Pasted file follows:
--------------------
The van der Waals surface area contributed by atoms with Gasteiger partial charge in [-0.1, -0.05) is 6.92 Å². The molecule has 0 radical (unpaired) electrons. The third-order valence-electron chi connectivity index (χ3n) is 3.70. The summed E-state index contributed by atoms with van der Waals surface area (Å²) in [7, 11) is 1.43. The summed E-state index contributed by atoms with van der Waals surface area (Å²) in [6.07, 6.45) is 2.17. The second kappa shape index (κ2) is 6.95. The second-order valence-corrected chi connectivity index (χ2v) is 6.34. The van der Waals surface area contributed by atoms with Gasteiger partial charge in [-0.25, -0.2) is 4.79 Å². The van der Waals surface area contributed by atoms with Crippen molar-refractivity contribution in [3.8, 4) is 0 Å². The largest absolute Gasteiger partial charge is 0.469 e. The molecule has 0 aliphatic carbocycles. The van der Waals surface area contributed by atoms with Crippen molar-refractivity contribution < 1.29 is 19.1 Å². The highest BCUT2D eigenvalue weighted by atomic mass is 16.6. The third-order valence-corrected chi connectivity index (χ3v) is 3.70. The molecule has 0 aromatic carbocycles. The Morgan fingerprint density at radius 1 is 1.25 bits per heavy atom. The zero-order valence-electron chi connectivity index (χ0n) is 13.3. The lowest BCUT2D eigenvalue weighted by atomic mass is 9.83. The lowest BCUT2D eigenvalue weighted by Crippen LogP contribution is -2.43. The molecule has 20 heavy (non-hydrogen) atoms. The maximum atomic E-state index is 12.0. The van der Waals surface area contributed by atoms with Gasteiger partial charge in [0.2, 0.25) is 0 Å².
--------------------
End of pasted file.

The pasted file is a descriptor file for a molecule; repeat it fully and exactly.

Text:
The van der Waals surface area contributed by atoms with Gasteiger partial charge in [-0.1, -0.05) is 6.92 Å². The molecule has 0 radical (unpaired) electrons. The third-order valence-electron chi connectivity index (χ3n) is 3.70. The summed E-state index contributed by atoms with van der Waals surface area (Å²) in [7, 11) is 1.43. The summed E-state index contributed by atoms with van der Waals surface area (Å²) in [6.07, 6.45) is 2.17. The second kappa shape index (κ2) is 6.95. The second-order valence-corrected chi connectivity index (χ2v) is 6.34. The van der Waals surface area contributed by atoms with Gasteiger partial charge in [-0.25, -0.2) is 4.79 Å². The van der Waals surface area contributed by atoms with Crippen molar-refractivity contribution in [3.8, 4) is 0 Å². The largest absolute Gasteiger partial charge is 0.469 e. The molecule has 0 aliphatic carbocycles. The van der Waals surface area contributed by atoms with Crippen molar-refractivity contribution < 1.29 is 19.1 Å². The highest BCUT2D eigenvalue weighted by atomic mass is 16.6. The third-order valence-corrected chi connectivity index (χ3v) is 3.70. The molecule has 0 aromatic carbocycles. The Morgan fingerprint density at radius 1 is 1.25 bits per heavy atom. The zero-order valence-electron chi connectivity index (χ0n) is 13.3. The lowest BCUT2D eigenvalue weighted by atomic mass is 9.83. The lowest BCUT2D eigenvalue weighted by Crippen LogP contribution is -2.43. The molecule has 20 heavy (non-hydrogen) atoms. The maximum atomic E-state index is 12.0. The van der Waals surface area contributed by atoms with Gasteiger partial charge in [0.2, 0.25) is 0 Å².